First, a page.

Simon Riggs <[EMAIL PROTECTED]> writes:

> Same answer, just slower. Removing the join makes the access to a into a
> SeqScan, whereas it was a two-table index plan when both tables present.
> The two table plan is added by the immediately preceding call add_... -
> i.e. that plan is only added during join time not during planning of
> base relations.

Perhaps it would clearer to discuss a non-outer join here:

select invoices.*
  from customer join invoices using (company_id,customer_id)
 where customer_id = ?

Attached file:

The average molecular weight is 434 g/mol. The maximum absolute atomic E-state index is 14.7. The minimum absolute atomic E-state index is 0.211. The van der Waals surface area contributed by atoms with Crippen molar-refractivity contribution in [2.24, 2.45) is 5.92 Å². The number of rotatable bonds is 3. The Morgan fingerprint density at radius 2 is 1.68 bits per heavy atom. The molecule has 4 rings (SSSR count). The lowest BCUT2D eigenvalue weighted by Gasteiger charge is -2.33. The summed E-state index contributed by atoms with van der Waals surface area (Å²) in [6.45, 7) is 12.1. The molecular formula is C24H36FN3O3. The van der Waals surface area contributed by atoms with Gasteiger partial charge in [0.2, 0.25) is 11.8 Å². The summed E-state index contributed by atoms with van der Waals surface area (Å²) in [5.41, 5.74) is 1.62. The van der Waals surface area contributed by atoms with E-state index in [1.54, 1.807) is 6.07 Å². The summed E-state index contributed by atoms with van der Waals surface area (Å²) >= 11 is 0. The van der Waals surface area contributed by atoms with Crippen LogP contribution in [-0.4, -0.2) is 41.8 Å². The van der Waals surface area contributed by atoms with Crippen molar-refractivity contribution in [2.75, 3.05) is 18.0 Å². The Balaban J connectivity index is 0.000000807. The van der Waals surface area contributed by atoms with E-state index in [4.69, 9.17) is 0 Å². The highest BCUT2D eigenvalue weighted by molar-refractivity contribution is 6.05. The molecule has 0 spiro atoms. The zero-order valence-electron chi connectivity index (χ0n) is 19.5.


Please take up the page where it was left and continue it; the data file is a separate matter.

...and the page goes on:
where there's a foreign key relation guaranteeing that every invoice has a
matching <company_id, customer_id>.

If there's an index on customer(customer_id) but not on invoices(customer_id)
then conceivably it would be faster to use that than scan all of the invoices.

I wonder if it would be more worthwhile to remove them and have a subsequent
phase where we look for possible joins to *add*. So even if the user writes
"select * from invoices where customer_id=?" the planner might be able to
discover that it can find those records quicker by scanning customer, finding
the matching <company_id,customer_id> and then using an index to look them up
in invoices.

  Gregory Stark
  Ask me about EnterpriseDB's 24x7 Postgres support!

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